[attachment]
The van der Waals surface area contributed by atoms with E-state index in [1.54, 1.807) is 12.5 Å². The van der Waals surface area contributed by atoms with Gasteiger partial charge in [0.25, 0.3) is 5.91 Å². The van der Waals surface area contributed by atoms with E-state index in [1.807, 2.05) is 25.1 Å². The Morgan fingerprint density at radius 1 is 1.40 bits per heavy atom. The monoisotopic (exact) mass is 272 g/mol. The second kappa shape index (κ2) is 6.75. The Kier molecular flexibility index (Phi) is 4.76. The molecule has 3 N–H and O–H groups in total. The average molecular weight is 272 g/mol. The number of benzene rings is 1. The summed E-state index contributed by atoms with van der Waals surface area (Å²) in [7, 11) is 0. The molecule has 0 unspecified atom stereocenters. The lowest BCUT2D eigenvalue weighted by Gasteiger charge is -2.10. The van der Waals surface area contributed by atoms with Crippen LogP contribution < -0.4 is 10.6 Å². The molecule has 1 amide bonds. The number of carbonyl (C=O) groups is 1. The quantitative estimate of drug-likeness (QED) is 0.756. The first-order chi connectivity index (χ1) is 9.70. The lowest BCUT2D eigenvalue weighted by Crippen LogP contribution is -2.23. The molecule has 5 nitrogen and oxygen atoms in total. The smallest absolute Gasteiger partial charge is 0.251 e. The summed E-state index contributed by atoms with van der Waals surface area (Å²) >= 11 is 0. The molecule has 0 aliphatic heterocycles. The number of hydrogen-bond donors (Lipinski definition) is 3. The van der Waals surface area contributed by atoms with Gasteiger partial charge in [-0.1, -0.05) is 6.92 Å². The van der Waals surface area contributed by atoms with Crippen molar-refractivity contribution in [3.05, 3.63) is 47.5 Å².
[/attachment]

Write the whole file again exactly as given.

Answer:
The van der Waals surface area contributed by atoms with E-state index in [1.54, 1.807) is 12.5 Å². The van der Waals surface area contributed by atoms with Gasteiger partial charge in [0.25, 0.3) is 5.91 Å². The van der Waals surface area contributed by atoms with E-state index in [1.807, 2.05) is 25.1 Å². The Morgan fingerprint density at radius 1 is 1.40 bits per heavy atom. The monoisotopic (exact) mass is 272 g/mol. The second kappa shape index (κ2) is 6.75. The Kier molecular flexibility index (Phi) is 4.76. The molecule has 3 N–H and O–H groups in total. The average molecular weight is 272 g/mol. The number of benzene rings is 1. The summed E-state index contributed by atoms with van der Waals surface area (Å²) in [7, 11) is 0. The molecule has 0 unspecified atom stereocenters. The lowest BCUT2D eigenvalue weighted by Gasteiger charge is -2.10. The van der Waals surface area contributed by atoms with Crippen LogP contribution < -0.4 is 10.6 Å². The molecule has 1 amide bonds. The number of carbonyl (C=O) groups is 1. The quantitative estimate of drug-likeness (QED) is 0.756. The first-order chi connectivity index (χ1) is 9.70. The lowest BCUT2D eigenvalue weighted by Crippen LogP contribution is -2.23. The molecule has 5 nitrogen and oxygen atoms in total. The smallest absolute Gasteiger partial charge is 0.251 e. The summed E-state index contributed by atoms with van der Waals surface area (Å²) >= 11 is 0. The molecule has 0 aliphatic heterocycles. The number of hydrogen-bond donors (Lipinski definition) is 3. The van der Waals surface area contributed by atoms with Gasteiger partial charge in [-0.1, -0.05) is 6.92 Å². The van der Waals surface area contributed by atoms with Crippen molar-refractivity contribution in [3.05, 3.63) is 47.5 Å².